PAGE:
Human Rights vs. Bill of Rights: What’s in it for the workers?

23 May 2016

By Bob Kelly

With impeccable timing, the Institute of Employment Rights (IER) held a conference on the issue of the Human Rights Act, a day after it was briefly mentioned in the Queen’s Speech. The conference chair, Carolyn Jones, recited the sentence with an attempt at an impression that came out sounding more like the Queen of Kirkby than a rich aristocrat! After Carolyn’s otherwise excellent introduction the conference speakers fell into two camps. Two speakers gave us a legal background to aspects of Human Rights Law and three speakers who, as well as some legal aspects, gave us their view of the political context in which the law exists.

British people on corruption in their own country: it’s far from squeaky clean

19 May 2016

By David Whyte and David Ellis, University of Liverpool

On the eve of a major international anti-corruption summit hosted by the British government, the prime minister, David Cameron, was caught on a microphone bragging to the Queen that “we’ve got some leaders of some fantastically corrupt countries coming”, including “Nigeria and Afghanistan, possibly the two most corrupt countries in the world”.

Remain or Leave - trade deals still pose major threats to workers

12 May 2016

By Adrian Weir, Assistant Chief of Staff, Unite the Union

The cat is out of the bag – the publication last week of the LSE report on the Investor State Dispute Settlement (ISDS) provisions within the Transatlantic Trade & Investment Partnership (TTIP) commissioned by the Government has concluded that there’s nothing in for the UK.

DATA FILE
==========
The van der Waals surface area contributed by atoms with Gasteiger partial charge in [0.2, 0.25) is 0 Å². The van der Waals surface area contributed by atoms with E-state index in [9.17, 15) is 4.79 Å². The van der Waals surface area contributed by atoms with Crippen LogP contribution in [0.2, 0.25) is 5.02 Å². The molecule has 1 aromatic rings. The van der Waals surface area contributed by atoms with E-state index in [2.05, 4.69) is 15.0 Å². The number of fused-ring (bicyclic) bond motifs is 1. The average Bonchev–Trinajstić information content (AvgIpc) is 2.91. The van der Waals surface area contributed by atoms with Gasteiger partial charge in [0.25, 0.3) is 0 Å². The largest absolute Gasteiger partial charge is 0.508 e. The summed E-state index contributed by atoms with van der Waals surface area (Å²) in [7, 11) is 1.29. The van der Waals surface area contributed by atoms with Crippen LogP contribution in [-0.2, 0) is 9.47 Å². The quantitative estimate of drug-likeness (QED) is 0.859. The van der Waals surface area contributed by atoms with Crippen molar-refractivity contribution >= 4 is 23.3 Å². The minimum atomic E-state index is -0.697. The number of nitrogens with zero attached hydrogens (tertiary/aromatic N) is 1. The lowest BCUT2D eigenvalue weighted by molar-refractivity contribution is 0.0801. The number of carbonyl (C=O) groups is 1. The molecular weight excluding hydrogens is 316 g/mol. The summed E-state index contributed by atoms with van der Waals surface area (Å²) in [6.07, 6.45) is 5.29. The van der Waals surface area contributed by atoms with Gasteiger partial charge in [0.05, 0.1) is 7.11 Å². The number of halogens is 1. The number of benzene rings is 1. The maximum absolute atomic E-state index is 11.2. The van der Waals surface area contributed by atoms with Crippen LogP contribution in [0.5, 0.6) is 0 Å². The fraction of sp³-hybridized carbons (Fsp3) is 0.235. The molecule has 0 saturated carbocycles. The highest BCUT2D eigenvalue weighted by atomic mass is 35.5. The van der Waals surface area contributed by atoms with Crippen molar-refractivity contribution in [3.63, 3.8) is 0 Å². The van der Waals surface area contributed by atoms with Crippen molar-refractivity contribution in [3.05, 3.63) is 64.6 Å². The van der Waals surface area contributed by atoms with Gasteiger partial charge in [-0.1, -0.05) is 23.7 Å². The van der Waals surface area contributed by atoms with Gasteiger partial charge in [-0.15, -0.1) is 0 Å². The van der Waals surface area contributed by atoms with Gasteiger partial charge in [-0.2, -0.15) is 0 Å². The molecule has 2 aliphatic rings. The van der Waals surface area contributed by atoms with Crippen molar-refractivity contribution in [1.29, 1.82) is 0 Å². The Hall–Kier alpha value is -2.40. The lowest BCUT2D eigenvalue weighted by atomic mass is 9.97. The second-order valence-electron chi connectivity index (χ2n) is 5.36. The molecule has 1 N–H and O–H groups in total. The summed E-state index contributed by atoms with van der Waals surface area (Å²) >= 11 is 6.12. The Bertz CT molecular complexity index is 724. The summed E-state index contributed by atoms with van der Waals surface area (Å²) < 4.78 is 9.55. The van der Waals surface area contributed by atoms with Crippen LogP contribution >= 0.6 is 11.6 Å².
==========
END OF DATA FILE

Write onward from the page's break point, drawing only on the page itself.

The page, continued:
A nasty Bill turned into a nasty Act

06 May 2016

By Carolyn Jones, Director, Institute of Employment Rights

The Trade Union Bill has now passed through its Parliamentary stages, receiving Royal Assent on Wednesday 04 May – ironically, the 90th anniversary of the 1926 General Strike.

Rethinking liberalisation – to counter corporate takeover

27 April 2016

By Linda Kaucher, StopTTIP UK

Liberalisation means opening investment opportunities to foreign and transnational investors. While the word is tossed around by journalists and politicians, it is rarely explained. Thus people don’t get the chance to grasp the meaning, to connect it to their own experience, or to recognise that the UK’s policy of total liberalisation is a political choice – and that there are other options. Part of the problem is that prestigious BBC journalists don’t really grasp this meaning themselves.

390,000 women a year are discriminated against in pregnancy yet only 1% take tribunal claim

13 April 2016

By Scarlet Harris, Women’s Equality Officer, TUC Equality and Employment Rights Department.

Last month the Equality and Human Rights Commission (EHRC) published its report and recommendations on pregnancy discrimination. In response, the TUC’s Touchstone blog published the article below.


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